Monday, December 03, 2007
US government security contractors take over public beach, bust expensive camera
Beaches in Hawaii are public areas. You know that. Bob Sato, the producer of a local public access TV show for children, knew that. The security contractors who attacked and choked him knew that. But just as in Iraq, they behaved as though they were above the law:
Sato had set up at Mana Beach to begin filming for his TV show when a number of men sporting ITT Security shirts confronted him.
The result is currently available for view on YouTube under the heading "Attack at Mana Beach." If the footage ever does air on Channel 52, it will be one of the more important things local kids will ever see.
It in the film, these military contractors (think "Blackwater") tell Sato he has to move from his spot on the beach but he refuses. With no signs posted and Mana Beach a public place, it just so happens that Sato is within his constitutional rights to stay put. Not that this matters to the armed security agents who respond by turning up the heat. They threaten Sato, demanding he turn off his camera and give them the tape; one man even grabs the 60-year old film maker by the neck.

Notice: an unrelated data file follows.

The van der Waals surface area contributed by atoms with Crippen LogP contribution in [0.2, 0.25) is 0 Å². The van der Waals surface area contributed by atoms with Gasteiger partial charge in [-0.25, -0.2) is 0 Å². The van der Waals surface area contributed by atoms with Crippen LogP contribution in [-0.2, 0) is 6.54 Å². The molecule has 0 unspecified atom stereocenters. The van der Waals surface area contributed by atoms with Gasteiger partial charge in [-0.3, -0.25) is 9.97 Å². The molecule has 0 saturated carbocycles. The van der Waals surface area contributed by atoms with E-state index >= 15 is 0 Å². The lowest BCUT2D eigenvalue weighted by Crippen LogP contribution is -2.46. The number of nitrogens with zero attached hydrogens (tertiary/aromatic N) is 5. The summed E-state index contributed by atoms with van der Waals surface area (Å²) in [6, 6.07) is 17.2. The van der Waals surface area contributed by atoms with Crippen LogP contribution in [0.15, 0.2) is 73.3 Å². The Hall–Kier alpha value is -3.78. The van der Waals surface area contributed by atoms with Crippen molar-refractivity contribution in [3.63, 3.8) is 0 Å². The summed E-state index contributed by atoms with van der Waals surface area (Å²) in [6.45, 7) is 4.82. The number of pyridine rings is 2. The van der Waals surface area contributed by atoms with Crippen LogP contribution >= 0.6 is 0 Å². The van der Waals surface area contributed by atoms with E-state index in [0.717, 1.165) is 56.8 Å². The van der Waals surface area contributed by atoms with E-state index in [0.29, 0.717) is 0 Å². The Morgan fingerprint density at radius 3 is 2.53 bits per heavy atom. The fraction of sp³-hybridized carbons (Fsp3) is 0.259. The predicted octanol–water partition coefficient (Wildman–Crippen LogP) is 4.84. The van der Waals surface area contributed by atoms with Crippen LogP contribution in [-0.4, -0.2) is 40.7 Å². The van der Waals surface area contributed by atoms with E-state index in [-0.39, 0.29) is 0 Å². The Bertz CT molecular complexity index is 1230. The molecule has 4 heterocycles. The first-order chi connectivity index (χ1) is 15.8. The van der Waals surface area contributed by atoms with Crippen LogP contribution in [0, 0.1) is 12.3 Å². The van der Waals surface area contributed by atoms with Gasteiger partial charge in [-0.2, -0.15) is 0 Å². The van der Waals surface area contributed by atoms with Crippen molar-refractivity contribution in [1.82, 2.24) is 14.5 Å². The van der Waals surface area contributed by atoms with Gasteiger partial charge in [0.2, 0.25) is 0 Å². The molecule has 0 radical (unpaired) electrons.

Sato's camera captures the confrontation and while the ten-minute clip is not as refined as the standard Hollywood depiction of an Orwellian future, it's jusy as scary . . . actually more so because it's reality TV and it's not about what could happen but what is happening, right now, rght here in Hawai`i. Over and again Sato is told, "You going up against the U.S. government, bra, you not going win." [Big Island Weekly - Read > Comment > Small World Big Island -- A line in the sand]
This should not be allowed in Hawaii. We're not Iraq. [Update: I've been deservedly taken to task in an email. This should not be allowed in Iraq either.]
As the story goes on, Sato called the police to report the assault and was rewarded with a disorderly conduct ticket.
I don't know who is working for justice in this case, but I hope it will not be dropped. Security contractors are not above the law on US soil.
Good thing that they didn't have a Taser. The thought just entered my mind.
Post a Comment
Requiring those Captcha codes at least temporarily, in the hopes that it quells the flood of comment spam I've been receiving.